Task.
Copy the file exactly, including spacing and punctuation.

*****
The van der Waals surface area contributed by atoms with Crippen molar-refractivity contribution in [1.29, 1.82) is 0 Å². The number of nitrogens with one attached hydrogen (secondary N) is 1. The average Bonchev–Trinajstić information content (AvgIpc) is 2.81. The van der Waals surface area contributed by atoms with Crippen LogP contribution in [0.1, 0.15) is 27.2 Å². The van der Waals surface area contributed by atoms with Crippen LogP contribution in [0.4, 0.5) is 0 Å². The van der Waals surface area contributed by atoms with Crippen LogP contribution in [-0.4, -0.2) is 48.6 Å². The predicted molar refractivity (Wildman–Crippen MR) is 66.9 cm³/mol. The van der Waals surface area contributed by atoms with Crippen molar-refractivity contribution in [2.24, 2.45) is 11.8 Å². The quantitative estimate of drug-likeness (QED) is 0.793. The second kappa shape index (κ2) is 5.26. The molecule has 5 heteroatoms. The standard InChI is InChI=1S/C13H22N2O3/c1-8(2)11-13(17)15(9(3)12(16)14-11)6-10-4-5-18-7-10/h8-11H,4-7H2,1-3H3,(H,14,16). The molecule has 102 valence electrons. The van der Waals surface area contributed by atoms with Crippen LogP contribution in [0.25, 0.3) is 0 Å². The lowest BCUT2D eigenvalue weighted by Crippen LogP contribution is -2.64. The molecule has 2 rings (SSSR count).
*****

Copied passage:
The van der Waals surface area contributed by atoms with Crippen molar-refractivity contribution in [1.29, 1.82) is 0 Å². The number of nitrogens with one attached hydrogen (secondary N) is 1. The average Bonchev–Trinajstić information content (AvgIpc) is 2.81. The van der Waals surface area contributed by atoms with Crippen LogP contribution in [0.1, 0.15) is 27.2 Å². The van der Waals surface area contributed by atoms with Crippen LogP contribution in [0.4, 0.5) is 0 Å². The van der Waals surface area contributed by atoms with Crippen LogP contribution in [-0.4, -0.2) is 48.6 Å². The predicted molar refractivity (Wildman–Crippen MR) is 66.9 cm³/mol. The van der Waals surface area contributed by atoms with Crippen molar-refractivity contribution in [2.24, 2.45) is 11.8 Å². The quantitative estimate of drug-likeness (QED) is 0.793. The second kappa shape index (κ2) is 5.26. The molecule has 5 heteroatoms. The standard InChI is InChI=1S/C13H22N2O3/c1-8(2)11-13(17)15(9(3)12(16)14-11)6-10-4-5-18-7-10/h8-11H,4-7H2,1-3H3,(H,14,16). The molecule has 102 valence electrons. The van der Waals surface area contributed by atoms with Crippen LogP contribution in [0.25, 0.3) is 0 Å². The lowest BCUT2D eigenvalue weighted by Crippen LogP contribution is -2.64. The molecule has 2 rings (SSSR count).